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Article

Differences in Facial Expressions between Spontaneous and Posed Smiles: Automated Method by Action Units and Three-Dimensional Facial Landmarks

1
Interdisciplinary Program in Cognitive Science, Seoul National University, Seoul 08826, Korea
2
Dental Research Institute, Seoul National University, School of Dentistry, Seoul 08826, Korea
3
Department of Psychiatry, Seoul National University College of Medicine & SMG-SNU Boramae Medical Center, Seoul 03080, Korea
4
Department of Computer Science, Sangmyung University, Seoul 03016, Korea
5
Seoul National University College of Medicine, Seoul 03080, Korea
6
Department of Education, Sejong University, Seoul 05006, Korea
7
Department of Human Centered Artificial Intelligence, Sangmyung University, Seoul 03016, Korea
*
Authors to whom correspondence should be addressed.
These authors contributed equally to this work.
Sensors 2020, 20(4), 1199; https://doi.org/10.3390/s20041199
Received: 15 January 2020 / Revised: 20 February 2020 / Accepted: 20 February 2020 / Published: 21 February 2020
(This article belongs to the Special Issue Sensor Applications on Emotion Recognition)
Research on emotion recognition from facial expressions has found evidence of different muscle movements between genuine and posed smiles. To further confirm discrete movement intensities of each facial segment, we explored differences in facial expressions between spontaneous and posed smiles with three-dimensional facial landmarks. Advanced machine analysis was adopted to measure changes in the dynamics of 68 segmented facial regions. A total of 57 normal adults (19 men, 38 women) who displayed adequate posed and spontaneous facial expressions for happiness were included in the analyses. The results indicate that spontaneous smiles have higher intensities for upper face than lower face. On the other hand, posed smiles showed higher intensities in the lower part of the face. Furthermore, the 3D facial landmark technique revealed that the left eyebrow displayed stronger intensity during spontaneous smiles than the right eyebrow. These findings suggest a potential application of landmark based emotion recognition that spontaneous smiles can be distinguished from posed smiles via measuring relative intensities between the upper and lower face with a focus on left-sided asymmetry in the upper region. View Full-Text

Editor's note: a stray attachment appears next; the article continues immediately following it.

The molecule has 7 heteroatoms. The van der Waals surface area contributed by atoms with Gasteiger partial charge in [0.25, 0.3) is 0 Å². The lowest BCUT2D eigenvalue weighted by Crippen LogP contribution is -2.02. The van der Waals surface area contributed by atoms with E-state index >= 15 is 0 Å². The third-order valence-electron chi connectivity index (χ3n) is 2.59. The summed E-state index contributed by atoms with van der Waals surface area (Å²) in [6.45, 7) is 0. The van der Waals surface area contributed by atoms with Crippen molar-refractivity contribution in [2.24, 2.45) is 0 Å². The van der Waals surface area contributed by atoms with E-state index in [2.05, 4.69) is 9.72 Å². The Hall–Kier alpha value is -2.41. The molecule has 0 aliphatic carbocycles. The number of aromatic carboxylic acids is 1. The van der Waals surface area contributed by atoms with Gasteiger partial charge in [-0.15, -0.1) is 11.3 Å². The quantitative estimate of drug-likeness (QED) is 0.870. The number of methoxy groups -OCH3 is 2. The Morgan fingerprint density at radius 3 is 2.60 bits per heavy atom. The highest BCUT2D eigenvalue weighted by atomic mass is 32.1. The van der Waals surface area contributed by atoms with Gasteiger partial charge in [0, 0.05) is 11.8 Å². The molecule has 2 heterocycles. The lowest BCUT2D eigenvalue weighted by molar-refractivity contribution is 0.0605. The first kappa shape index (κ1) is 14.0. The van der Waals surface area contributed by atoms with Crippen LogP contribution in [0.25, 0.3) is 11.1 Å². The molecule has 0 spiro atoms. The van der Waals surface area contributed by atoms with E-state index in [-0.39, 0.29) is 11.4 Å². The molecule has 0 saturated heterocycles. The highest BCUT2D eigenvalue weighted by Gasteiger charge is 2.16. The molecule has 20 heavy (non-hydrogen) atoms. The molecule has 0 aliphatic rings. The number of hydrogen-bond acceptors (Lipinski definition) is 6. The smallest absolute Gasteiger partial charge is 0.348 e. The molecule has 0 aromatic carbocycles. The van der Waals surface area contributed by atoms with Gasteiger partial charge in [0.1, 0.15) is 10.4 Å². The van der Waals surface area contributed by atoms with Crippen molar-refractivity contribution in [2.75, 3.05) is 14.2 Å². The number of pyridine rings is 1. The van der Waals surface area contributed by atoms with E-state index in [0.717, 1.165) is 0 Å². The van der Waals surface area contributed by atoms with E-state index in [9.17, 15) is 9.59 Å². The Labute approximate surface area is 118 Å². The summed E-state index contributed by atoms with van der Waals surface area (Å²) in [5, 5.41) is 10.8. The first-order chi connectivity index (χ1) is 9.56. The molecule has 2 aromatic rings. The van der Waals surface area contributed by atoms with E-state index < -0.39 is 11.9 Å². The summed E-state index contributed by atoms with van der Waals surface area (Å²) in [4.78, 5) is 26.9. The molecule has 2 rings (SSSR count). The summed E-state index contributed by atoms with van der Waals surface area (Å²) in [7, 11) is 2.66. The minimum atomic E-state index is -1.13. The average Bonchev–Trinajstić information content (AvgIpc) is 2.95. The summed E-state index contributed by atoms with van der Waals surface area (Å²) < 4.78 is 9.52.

Keywords: emotion; facial recognition; facial asymmetry; three-dimensional analysis emotion; facial recognition; facial asymmetry; three-dimensional analysis
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MDPI and ACS Style

Park, S.; Lee, K.; Lim, J.-A.; Ko, H.; Kim, T.; Lee, J.-I.; Kim, H.; Han, S.-J.; Kim, J.-S.; Park, S.; Lee, J.-Y.; Lee, E.C. Differences in Facial Expressions between Spontaneous and Posed Smiles: Automated Method by Action Units and Three-Dimensional Facial Landmarks. Sensors 2020, 20, 1199. https://doi.org/10.3390/s20041199

AMA Style

Park S, Lee K, Lim J-A, Ko H, Kim T, Lee J-I, Kim H, Han S-J, Kim J-S, Park S, Lee J-Y, Lee EC. Differences in Facial Expressions between Spontaneous and Posed Smiles: Automated Method by Action Units and Three-Dimensional Facial Landmarks. Sensors. 2020; 20(4):1199. https://doi.org/10.3390/s20041199

Chicago/Turabian Style

Park, Seho, Kunyoung Lee, Jae-A Lim, Hyunwoong Ko, Taehoon Kim, Jung-In Lee, Hakrim Kim, Seong-Jae Han, Jeong-Shim Kim, Soowon Park, Jun-Young Lee, and Eui Chul Lee. 2020. "Differences in Facial Expressions between Spontaneous and Posed Smiles: Automated Method by Action Units and Three-Dimensional Facial Landmarks" Sensors 20, no. 4: 1199. https://doi.org/10.3390/s20041199

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